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Even when skill sets are defined, it can be a challenge to find engineering talent that has the chops to do what it takes to keep your company secure.

When it comes to hiring cybersecurity engineers, it comes down to a specific blend of hard and soft skills and lots of intuitive management and that is not easy to find considering the cybersecurity talent shortage the market is experiencing.

Demand for cybersecurity talent has risen sharply as the technology industry realizes the critical importance of security in organizations. Once limited primarily to the government and the defense industry, cybersecurity has spread across all industries and company sizes. This means an increase in hiring for specialized roles within all types of businesses. In fact, the number of cybersecurity job postings has grown by 94% since 2013. 

So what are the skills that the next generation of cybersecurity engineers need in this fast-changing environment? And how can employers most effectively evaluate security engineers in the recruitment process?

We interviewed security engineering expert, Wiktor Kierzek, to get his take on the rise of cybersecurity, what hiring managers should be looking for when hiring for security engineers, and how to address the cybersecurity talent shortage. Wiktor also collaborated with us on a package of cybersecurity tasks designed to evaluate candidates for these roles in the recruitment process live now in the Codility library.

The effectiveness of your recruitment process is crucial in finding top security engineers.


“I love that security is not only about the code. It’s everything from the physical security of the company’s infrastructure, through network and server security, to employees’ awareness about possible threats.”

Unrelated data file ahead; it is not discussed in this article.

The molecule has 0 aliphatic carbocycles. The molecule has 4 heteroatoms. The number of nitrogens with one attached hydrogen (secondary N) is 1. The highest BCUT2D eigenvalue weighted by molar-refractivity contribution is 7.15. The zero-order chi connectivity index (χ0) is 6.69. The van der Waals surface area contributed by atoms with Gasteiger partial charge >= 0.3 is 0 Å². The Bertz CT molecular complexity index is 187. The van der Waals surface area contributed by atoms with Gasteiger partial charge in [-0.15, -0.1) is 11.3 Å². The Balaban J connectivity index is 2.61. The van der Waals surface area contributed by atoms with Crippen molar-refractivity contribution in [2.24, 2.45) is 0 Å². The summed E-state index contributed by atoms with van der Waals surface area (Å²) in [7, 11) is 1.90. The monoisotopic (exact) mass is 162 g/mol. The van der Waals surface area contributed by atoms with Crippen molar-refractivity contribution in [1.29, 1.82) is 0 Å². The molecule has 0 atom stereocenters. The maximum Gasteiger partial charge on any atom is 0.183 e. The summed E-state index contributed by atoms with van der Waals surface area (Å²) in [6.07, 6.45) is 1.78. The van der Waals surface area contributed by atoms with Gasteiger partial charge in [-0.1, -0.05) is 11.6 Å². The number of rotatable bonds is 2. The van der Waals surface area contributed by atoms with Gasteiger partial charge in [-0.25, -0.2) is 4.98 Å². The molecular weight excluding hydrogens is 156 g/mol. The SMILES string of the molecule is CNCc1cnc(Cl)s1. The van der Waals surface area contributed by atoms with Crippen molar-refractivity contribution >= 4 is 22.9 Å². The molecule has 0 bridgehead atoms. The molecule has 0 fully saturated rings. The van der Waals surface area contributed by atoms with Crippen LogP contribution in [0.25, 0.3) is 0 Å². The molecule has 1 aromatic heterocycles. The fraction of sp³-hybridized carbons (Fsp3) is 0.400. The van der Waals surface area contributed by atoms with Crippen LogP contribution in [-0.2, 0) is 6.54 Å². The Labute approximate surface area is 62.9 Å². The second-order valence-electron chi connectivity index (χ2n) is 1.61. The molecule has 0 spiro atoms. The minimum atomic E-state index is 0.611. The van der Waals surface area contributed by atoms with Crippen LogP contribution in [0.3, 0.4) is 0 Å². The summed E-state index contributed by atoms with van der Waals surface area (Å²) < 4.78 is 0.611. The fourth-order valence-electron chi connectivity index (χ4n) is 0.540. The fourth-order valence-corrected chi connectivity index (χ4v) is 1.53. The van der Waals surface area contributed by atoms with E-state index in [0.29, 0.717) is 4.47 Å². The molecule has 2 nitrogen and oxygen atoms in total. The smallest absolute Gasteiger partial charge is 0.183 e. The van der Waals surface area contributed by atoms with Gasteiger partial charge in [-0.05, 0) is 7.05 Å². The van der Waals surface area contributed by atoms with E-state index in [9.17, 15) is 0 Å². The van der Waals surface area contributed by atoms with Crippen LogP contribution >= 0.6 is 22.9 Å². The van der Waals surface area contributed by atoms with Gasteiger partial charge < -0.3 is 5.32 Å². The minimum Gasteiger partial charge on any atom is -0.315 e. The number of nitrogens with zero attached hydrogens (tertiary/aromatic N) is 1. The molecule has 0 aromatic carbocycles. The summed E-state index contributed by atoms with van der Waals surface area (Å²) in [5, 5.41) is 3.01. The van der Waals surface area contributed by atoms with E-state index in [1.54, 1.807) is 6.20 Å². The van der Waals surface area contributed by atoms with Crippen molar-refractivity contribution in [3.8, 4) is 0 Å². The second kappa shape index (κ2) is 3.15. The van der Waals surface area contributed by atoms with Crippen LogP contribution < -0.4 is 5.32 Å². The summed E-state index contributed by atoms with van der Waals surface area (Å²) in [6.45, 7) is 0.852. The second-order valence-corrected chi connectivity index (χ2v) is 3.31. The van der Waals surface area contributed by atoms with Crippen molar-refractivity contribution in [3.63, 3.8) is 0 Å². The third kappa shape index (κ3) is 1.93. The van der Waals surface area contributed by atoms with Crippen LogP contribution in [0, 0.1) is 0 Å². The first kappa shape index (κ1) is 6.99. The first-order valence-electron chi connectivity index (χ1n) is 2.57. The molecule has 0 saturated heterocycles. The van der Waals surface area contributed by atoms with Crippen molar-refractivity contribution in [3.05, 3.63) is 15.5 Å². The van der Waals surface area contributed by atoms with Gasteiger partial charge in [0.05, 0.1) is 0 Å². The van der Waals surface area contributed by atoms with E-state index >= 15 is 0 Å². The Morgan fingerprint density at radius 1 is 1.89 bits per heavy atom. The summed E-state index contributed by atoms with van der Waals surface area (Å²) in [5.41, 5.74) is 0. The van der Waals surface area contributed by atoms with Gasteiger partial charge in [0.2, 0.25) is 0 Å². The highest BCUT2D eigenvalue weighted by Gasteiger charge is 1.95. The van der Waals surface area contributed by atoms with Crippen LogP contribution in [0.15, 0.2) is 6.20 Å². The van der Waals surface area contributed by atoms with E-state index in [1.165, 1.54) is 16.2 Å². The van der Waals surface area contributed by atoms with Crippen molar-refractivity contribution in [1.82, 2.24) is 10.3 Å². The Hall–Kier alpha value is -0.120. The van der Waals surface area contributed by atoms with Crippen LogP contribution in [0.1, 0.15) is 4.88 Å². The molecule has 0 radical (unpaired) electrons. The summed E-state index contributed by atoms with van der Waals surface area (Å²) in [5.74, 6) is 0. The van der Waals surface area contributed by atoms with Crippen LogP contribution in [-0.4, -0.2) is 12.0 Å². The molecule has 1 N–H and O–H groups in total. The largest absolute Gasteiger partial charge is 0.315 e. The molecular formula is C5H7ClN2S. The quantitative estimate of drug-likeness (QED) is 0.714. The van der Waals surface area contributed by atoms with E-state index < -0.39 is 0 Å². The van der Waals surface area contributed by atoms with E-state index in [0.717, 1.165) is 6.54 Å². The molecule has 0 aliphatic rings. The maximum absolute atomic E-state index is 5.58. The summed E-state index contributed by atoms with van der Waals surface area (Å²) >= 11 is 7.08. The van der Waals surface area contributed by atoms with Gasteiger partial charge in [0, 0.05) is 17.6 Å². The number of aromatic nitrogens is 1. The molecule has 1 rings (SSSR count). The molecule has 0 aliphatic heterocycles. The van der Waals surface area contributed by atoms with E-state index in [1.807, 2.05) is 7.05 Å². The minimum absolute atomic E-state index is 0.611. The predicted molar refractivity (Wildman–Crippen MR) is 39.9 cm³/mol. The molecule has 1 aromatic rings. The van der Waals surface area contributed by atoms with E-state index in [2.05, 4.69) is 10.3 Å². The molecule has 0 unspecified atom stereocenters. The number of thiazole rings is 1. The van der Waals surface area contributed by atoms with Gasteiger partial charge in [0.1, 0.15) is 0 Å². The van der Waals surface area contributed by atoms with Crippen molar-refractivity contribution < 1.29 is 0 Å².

Wiktor’s interest in cybersecurity kicked in long before the current security wave resulting in a cybersecurity talent shortage, and as he said,  “before HTML5 really kicked in, in the era of Adobe Flash Player.” He learned how to code for Flash and ActionScript 3, and eventually started working as a Java developer. For the next couple of years, he would read security blogs to educate himself, and in 2015 he finally got the chance to work as an Application Security Engineer.

In speaking to Wiktor, we learned not only about his passion for security but also his view on the market demand for cybersecurity skills.

What are the broader goals of the work that you do on a day-to-day basis? 

Working as a security engineer in the financial sector means that every day we literally try to save our customers’ money. 

“Every once in a while we even help to catch the bad guys. But on a daily basis, our tasks are often less exciting.” 

We monitor the security of our users and systems, perform penetration tests or work with development teams to help them apply the best security practices throughout the whole development process. It can sometimes be tedious work but you have to stay focused as even a small security flaw might be potentially exploited. 

Is it difficult to become a security engineer? 

Becoming a security engineer is not easy. Assimilating the appropriate knowledge can be overwhelming for some at the beginning and it definitely helps to have experience in software development or DevOps.  

The recruitment process looks very similar to recruiting software engineers—the most important part is the technical interview and coding assessment which the candidate can complete remotely at home. I think almost anyone with the right amount of curiosity and motivation can be successful in the role.

What are the top skills of a security engineer or an application security engineer?

Two things: a hacker mindset and the ability to think outside the box. 

Man with green shirt in front of a computer.
The technical interview is important to separate the great from the good.


“A good security engineer has to be able to identify the system’s vulnerabilities, estimate risks and then help to address the issues.”